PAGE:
Last week a delegation of concerned RM of Keys ratepayers traveled to the Saskatchewan Legislature to meet with the Honourable Warren Kaeding, Minister of Government Relations, and officials from Community Planning and Water Security Agency.
The RM of Keys council is submitting Bylaw 03-2018 to the Minister of Government Relations for his approval as the approving authority under the Planning and Development Act, and the delegation was given an opportunity to voice its concerns.
Several issues were raised, with focus being on the proposed colony site and the intensive livestock operation (ILO) being located directly over the Empress and Fulton Lake water aquifers and the process being followed by the RM council in its attempt to have Bylaw 03-2018 adopted.
The Fulton Lake fresh water aquifer provides national award-winning water to the town of Canora, to cottage owners at Canora Beach, Burgess Beach and Good Spirit Lake. Over 300 individual farmsteads and the villages of Rama and Buchanan also utilize this water source.
Three specific water studies were provided to the minister: theTown of Canora: Wellfield Development (1999) study, theYorkton Area Aquifer (2006) study and theAssiniboine River Basin Municipal Well Assessment Report (2007), all of which outline the dangers and state that an ILO should not be located over a fresh water aquifer.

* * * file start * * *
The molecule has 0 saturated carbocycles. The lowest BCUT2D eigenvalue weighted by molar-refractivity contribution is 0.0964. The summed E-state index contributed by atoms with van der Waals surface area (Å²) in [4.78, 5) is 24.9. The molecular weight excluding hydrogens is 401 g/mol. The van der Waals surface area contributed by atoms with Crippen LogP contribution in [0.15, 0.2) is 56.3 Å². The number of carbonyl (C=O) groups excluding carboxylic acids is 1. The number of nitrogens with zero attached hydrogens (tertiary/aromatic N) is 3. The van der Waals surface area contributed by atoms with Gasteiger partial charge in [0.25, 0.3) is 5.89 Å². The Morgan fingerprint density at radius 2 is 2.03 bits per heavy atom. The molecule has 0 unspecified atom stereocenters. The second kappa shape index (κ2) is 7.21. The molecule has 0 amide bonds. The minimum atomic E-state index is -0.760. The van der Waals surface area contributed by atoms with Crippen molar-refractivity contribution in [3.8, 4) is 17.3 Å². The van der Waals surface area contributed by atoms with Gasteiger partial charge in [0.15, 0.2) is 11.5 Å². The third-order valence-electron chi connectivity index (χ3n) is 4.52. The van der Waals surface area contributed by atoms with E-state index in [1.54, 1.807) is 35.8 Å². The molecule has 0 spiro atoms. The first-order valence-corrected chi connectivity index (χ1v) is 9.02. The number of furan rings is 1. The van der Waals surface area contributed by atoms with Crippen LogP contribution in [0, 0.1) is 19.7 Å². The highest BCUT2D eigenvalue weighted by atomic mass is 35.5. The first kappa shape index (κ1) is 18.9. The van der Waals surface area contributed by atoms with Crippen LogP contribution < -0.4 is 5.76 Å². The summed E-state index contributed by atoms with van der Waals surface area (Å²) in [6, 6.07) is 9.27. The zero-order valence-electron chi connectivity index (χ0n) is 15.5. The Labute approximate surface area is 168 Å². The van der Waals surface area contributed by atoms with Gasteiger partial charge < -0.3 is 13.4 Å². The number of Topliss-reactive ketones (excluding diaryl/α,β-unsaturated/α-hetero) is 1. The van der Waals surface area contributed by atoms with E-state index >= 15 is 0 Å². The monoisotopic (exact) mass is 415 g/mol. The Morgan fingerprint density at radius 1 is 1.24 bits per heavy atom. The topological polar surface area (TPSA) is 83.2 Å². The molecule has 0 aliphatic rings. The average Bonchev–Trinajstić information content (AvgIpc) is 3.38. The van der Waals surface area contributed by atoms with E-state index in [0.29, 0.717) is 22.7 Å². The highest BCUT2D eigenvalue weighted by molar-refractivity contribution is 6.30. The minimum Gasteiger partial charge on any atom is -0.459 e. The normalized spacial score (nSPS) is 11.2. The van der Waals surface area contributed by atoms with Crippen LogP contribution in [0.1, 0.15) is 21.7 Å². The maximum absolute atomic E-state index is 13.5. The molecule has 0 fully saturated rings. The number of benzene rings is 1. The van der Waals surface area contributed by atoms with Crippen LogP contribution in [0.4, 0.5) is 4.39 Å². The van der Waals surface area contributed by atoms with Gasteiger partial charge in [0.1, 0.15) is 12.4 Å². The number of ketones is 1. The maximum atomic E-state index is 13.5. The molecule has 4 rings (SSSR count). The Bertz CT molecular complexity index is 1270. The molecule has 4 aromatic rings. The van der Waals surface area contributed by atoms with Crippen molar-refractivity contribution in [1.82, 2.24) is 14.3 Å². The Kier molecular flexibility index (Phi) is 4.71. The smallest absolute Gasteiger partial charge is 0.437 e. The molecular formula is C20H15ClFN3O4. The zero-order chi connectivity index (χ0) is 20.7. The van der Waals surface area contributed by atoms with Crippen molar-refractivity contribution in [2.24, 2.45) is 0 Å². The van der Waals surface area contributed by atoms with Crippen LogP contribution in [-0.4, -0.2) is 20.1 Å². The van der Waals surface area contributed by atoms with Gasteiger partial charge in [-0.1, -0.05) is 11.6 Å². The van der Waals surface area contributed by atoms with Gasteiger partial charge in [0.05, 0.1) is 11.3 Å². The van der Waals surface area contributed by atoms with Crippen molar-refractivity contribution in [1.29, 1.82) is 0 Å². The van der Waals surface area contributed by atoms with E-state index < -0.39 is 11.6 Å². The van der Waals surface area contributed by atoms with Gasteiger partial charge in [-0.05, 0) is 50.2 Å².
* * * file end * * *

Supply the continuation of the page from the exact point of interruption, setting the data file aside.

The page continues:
The second area of focus was the process used when the RM council, through the proposed definitional changes in existing Zoning Bylaw 2004-03, attempted to bring the same change to its Basic Planning Bylaw 2004-02. The ratepayers argue this process to amend only the Zoning Bylaw and not also the Basic Planning Bylaw is flawed and should not be permitted by the minister.
A third issue raised was the failure of the RM council to engage in proper third-party consultation. Low lying areas directly adjacent to the proposed sewage lagoon and the ILO facility will drain into Stoney Creek, a waterway which is less than one mile away from one of the First Nation reserves.
The First Nations of The Key, Keeseekoose and Cote were not contacted by council, and no consultations occurred respecting the collective living or the ILO, steps which are a requirement under both provincial and federal regulatory process.
While the review and the decision-making process by the minister was just the beginning, the delegation was pleased that its comments were received by the ministerial officials in an objective manner, and that the materials and reports submitted were openly accepted by them for consideration in the approval process.
The ratepayer’s delegation was left to think that, had its comments and reports been received by the RM council in a similar fair and objective manner, community concerns with the proposed bylaw and the ILO might have progressed in an entirely different manner.